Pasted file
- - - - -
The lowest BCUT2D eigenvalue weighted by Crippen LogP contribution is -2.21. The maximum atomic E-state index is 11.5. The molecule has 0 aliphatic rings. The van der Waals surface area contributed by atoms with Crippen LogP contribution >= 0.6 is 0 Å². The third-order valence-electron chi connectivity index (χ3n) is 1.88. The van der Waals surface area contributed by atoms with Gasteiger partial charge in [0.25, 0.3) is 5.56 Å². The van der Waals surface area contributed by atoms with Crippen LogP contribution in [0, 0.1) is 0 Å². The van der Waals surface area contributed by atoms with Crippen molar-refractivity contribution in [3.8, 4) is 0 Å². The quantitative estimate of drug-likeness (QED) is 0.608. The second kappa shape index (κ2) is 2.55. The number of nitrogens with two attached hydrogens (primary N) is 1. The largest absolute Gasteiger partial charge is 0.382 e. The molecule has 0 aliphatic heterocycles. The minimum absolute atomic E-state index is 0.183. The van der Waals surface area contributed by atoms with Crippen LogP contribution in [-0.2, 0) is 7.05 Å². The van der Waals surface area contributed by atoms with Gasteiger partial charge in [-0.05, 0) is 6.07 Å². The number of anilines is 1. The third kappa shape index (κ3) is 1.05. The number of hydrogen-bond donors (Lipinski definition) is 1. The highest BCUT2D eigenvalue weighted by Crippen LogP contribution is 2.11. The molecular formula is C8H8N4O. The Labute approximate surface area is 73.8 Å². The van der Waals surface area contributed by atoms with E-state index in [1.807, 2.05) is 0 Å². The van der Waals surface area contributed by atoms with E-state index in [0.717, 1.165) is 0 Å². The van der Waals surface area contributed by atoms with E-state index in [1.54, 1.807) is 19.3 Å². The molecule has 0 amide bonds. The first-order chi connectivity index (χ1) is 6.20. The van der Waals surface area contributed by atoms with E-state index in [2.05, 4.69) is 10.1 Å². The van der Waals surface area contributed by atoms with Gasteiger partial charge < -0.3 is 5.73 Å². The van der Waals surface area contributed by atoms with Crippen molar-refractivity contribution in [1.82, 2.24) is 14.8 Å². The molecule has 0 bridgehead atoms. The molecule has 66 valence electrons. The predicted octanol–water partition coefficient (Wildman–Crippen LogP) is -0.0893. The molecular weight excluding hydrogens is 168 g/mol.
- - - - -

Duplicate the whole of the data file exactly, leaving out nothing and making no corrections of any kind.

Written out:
The lowest BCUT2D eigenvalue weighted by Crippen LogP contribution is -2.21. The maximum atomic E-state index is 11.5. The molecule has 0 aliphatic rings. The van der Waals surface area contributed by atoms with Crippen LogP contribution >= 0.6 is 0 Å². The third-order valence-electron chi connectivity index (χ3n) is 1.88. The van der Waals surface area contributed by atoms with Gasteiger partial charge in [0.25, 0.3) is 5.56 Å². The van der Waals surface area contributed by atoms with Crippen LogP contribution in [0, 0.1) is 0 Å². The van der Waals surface area contributed by atoms with Crippen molar-refractivity contribution in [3.8, 4) is 0 Å². The quantitative estimate of drug-likeness (QED) is 0.608. The second kappa shape index (κ2) is 2.55. The number of nitrogens with two attached hydrogens (primary N) is 1. The largest absolute Gasteiger partial charge is 0.382 e. The molecule has 0 aliphatic heterocycles. The minimum absolute atomic E-state index is 0.183. The van der Waals surface area contributed by atoms with Crippen LogP contribution in [-0.2, 0) is 7.05 Å². The van der Waals surface area contributed by atoms with Gasteiger partial charge in [-0.05, 0) is 6.07 Å². The number of anilines is 1. The third kappa shape index (κ3) is 1.05. The number of hydrogen-bond donors (Lipinski definition) is 1. The highest BCUT2D eigenvalue weighted by Crippen LogP contribution is 2.11. The molecular formula is C8H8N4O. The Labute approximate surface area is 73.8 Å². The van der Waals surface area contributed by atoms with E-state index in [1.807, 2.05) is 0 Å². The van der Waals surface area contributed by atoms with E-state index in [0.717, 1.165) is 0 Å². The van der Waals surface area contributed by atoms with E-state index in [1.54, 1.807) is 19.3 Å². The molecule has 0 amide bonds. The first-order chi connectivity index (χ1) is 6.20. The van der Waals surface area contributed by atoms with E-state index in [2.05, 4.69) is 10.1 Å². The van der Waals surface area contributed by atoms with Gasteiger partial charge < -0.3 is 5.73 Å². The van der Waals surface area contributed by atoms with Crippen molar-refractivity contribution in [1.82, 2.24) is 14.8 Å². The molecule has 0 bridgehead atoms. The molecule has 66 valence electrons. The predicted octanol–water partition coefficient (Wildman–Crippen LogP) is -0.0893. The molecular weight excluding hydrogens is 168 g/mol.